1316 patients who had no regular source of care and kept their initial primary care appointment were enrolled and randomized with either a nurse practitioner (n = 806) or physician (n = 510). … No significant differences were found in patients’ health status … at 6 months … hypertension … was statistically significantly lower for nurse practitioner patients (82 vs 85 mm Hg; P = .04). No significant differences were found in health services utilization after either 6 months or 1 year. There were no differences in satisfaction ratings following the initial appointment (P = .88 for overall satisfaction). Satisfaction ratings at 6 months differed for 1 of 4 dimensions measured (provider attributes), with physicians rated higher (4.2 vs 4.1 on a scale where 5 = excellent; P = .05).

But docs are taught more medicine than nurses; why are they no better at primary care?  Probably because docs are famously overconfident.  For example, one study found that on average when docs were 88% confident that their patient had pneumonia, in fact only 20% of such patients had pneumonia.   And overconfidence is fatal in primary care.

Imagine you are a parent with a sick child, wondering whether to take that child to the hospital.  The key to doing well at this task is to know when you don’t know.  If you see nothing unusual, you should stay home, but if you see something unusual or extreme that you do not understand, you should ask for professional advice.   

It is the same in primary care; most patients are simple and boring: sniffles, rashes, and so on.  Doctors, nurses, or paramedics can all do primary care well if they know when they do not know, i.e., if they can recognize signs that a patient is unusual, and should be referred to a specialist.   And this is where overconfidence is fatal.   Someone who knows less medicine, but admits when they do not know, can do as well as someone who knows more, but is overconfident. 

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The Bleeding Edge of Innovation

What type of hospital should you use if sick?  Well none if possible; you suffer about a 1 in 400 chance of dying from a medical error during each hospital stay.  But what if your problem is bad enough to be worth this risk?

Studies of how often patients die during or after hospital stays, correcting for patient sickness, give many conflicting results.   There may be benefits from hospitals with more nurses per patient, and from private non-profit teaching hospitals.  But it seems there is no benefit from hospitals where more doctors are board-certified specialists.   The best advice I can offer comes from these conflicting observations:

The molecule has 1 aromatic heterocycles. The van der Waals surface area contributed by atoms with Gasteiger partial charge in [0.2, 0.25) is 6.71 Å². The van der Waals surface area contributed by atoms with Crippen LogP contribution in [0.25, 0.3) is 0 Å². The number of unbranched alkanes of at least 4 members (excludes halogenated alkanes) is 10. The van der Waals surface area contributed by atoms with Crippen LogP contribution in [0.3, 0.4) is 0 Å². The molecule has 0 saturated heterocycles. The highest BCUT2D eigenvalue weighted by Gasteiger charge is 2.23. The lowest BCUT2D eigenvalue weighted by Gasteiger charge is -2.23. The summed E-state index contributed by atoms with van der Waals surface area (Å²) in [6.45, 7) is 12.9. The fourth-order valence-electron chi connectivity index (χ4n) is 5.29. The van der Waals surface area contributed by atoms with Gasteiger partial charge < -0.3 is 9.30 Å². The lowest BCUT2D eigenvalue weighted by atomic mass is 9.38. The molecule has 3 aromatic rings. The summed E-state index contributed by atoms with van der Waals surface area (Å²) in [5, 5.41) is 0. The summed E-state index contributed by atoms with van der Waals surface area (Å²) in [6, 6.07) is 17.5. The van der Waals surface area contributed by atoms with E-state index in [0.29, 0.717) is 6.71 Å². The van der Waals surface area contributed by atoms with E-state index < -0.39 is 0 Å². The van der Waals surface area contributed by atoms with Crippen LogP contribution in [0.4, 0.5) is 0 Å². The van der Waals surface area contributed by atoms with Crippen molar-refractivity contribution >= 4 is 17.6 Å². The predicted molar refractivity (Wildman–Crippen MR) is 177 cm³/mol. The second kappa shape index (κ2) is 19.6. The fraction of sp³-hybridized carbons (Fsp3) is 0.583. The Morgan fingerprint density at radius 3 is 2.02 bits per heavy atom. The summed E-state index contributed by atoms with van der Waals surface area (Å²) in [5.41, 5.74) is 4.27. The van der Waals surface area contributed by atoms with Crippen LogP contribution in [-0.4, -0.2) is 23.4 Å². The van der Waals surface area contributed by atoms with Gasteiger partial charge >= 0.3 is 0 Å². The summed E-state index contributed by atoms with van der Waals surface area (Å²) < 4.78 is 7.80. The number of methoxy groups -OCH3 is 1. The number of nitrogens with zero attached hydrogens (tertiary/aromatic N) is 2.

• Big hospitals have about the same overall death rate as small ones.
  • Big hospitals tend to do more and newer procedures, relative to small ones.
  • For any given procedure, hospitals that do it more have lower death rates.

My resolution:  Big hospitals are better at any given procedure/treatment, but they do more new ones, which tend to be bad.  So avoid the bleeding edge of medical innovation: go to a big hospital, but only accept procedures small hospitals also do.

Added:  Most new ideas are discarded; you want the ones that last. 

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Expert At Versus Expert On

A prosperous and successful plumber is an expert at plumbing.   Someone who is a good source for accurate information on plumbing is an expert on plumbing.  More generally, an expert at a topic is someone who has gained the most attention, praise, income, and so on via their association with the topic.   But this may not be the best expert on that topic.  He may have succeeded by not giving the most accurate information, but by telling people what they want or expect to hear, or by entertaining them.

We often rely on the heuristic of looking to an expert at a topic, when what we want is an expert on a topic.  In fact, most of the people we see being labeled as "experts" are primarily experts at topics.  For example, TV talking heads discussing topic X are usually people who have made a successful career in X.  We may see a general talk about war, or a CEO talk about business.   

But it a rare field where the best way to succeed is to always be completely honest with everyone about everything.   We could greatly benefit from better ways to determine who is really an expert on a topic.  Prediction markets are one possibility.